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Russia’s re-emergence as a Mideast power is not necessarily good news

July 23, 2018 at 6:00 pm

U.S. President Donald Trump (L) and Russia’s President Vladimir Putin (R) hold a joint press conference after their bilateral meeting in Helsinki, Finland on 16 July, 2018 [Stringer/Anadolu Agency]

Flush with confidence following the successful staging of the FIFA World Cup, the Russian Federation has a renewed confidence about its role in the world. There are plenty of reasons for Russia to feel confident as the country has scored success after success in the past two decades.

Following the chaotic 1990s, marked by a period of steep decline as Russia struggled with the consequences flowing from the disintegration of the Soviet Union, the country has steadily rebuilt its infrastructure and prestige in the 21st century.

This Russian revival is almost totally bound up with the charismatic personality of President Vladimir Putin. By tapping into Russia’s Tsarist heritage – and by constantly referencing the successes of the successor state the Soviet Union – Putin has achieved a dramatic transformation in Russia’s fortunes in the world.

Nowhere is this success more evident than in the Middle Eastern arena, where the Russian Federation has established itself as a major power, potentially rivalling, even possibly superseding, the United States.

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The key question is to what extent does this Russian re-emergence impact on the regional balance of power and the general political and economic well-being of the region. Moreover, is Russia really a suitable replacement for the United States, or will its presence prove to be equally if not more destabilising?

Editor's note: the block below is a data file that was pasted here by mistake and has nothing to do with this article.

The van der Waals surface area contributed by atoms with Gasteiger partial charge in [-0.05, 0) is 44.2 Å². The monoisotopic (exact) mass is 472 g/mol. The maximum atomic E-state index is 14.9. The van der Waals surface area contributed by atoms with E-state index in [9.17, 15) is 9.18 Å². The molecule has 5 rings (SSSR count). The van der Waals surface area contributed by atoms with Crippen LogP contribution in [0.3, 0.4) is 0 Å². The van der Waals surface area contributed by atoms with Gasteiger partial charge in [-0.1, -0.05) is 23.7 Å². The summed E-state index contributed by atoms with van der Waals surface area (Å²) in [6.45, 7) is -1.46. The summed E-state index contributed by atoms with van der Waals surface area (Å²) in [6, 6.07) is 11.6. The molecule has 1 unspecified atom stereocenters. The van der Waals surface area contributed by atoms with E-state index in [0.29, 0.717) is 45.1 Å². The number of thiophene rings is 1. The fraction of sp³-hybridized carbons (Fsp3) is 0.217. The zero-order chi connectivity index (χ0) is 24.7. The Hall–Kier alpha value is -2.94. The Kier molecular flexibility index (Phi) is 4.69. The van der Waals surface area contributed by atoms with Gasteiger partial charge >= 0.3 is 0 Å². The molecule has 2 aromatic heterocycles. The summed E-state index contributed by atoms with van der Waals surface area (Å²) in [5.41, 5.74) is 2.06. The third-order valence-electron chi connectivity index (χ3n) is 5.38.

A chequered history

Putin’s drive to re-establish Russia as a Middle Eastern power is not unfolding in a historical vacuum. In fact, Russia has been involved in the region for centuries. The Russian Empire which preceded the Soviet Union engaged in a wide range of diplomatic, educational and religious initiatives in the region, particularly in the Levant area.

Whereas Tsarist Russia was mostly a non-ideological power, save from its strong attachment to Orthodox Christianity, by stark contrast its successor state, the Soviet Union, was singularly determined to spread its communist ideology across the globe.

In the Middle Eastern arena, however, the Soviet Union was unable to advance the communist cause, as the region’s strong religious value, and specifically the hegemonic grip of Islam, was inimical to the spread of an unabashedly materialistic and godless ideology. To illustrate the point, only South Yemen adopted an openly Marxist-Leninist ideology.

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Set against the backdrop of the Cold War, Soviet policy in the Middle East sought to cultivate radical, and anti-Western regimes. As part of this strategy, the former Soviet Union developed strong ties to Egypt (before the rise to power of Anwar Sadat in 1970) and the Baathist regimes in Syria and Iraq.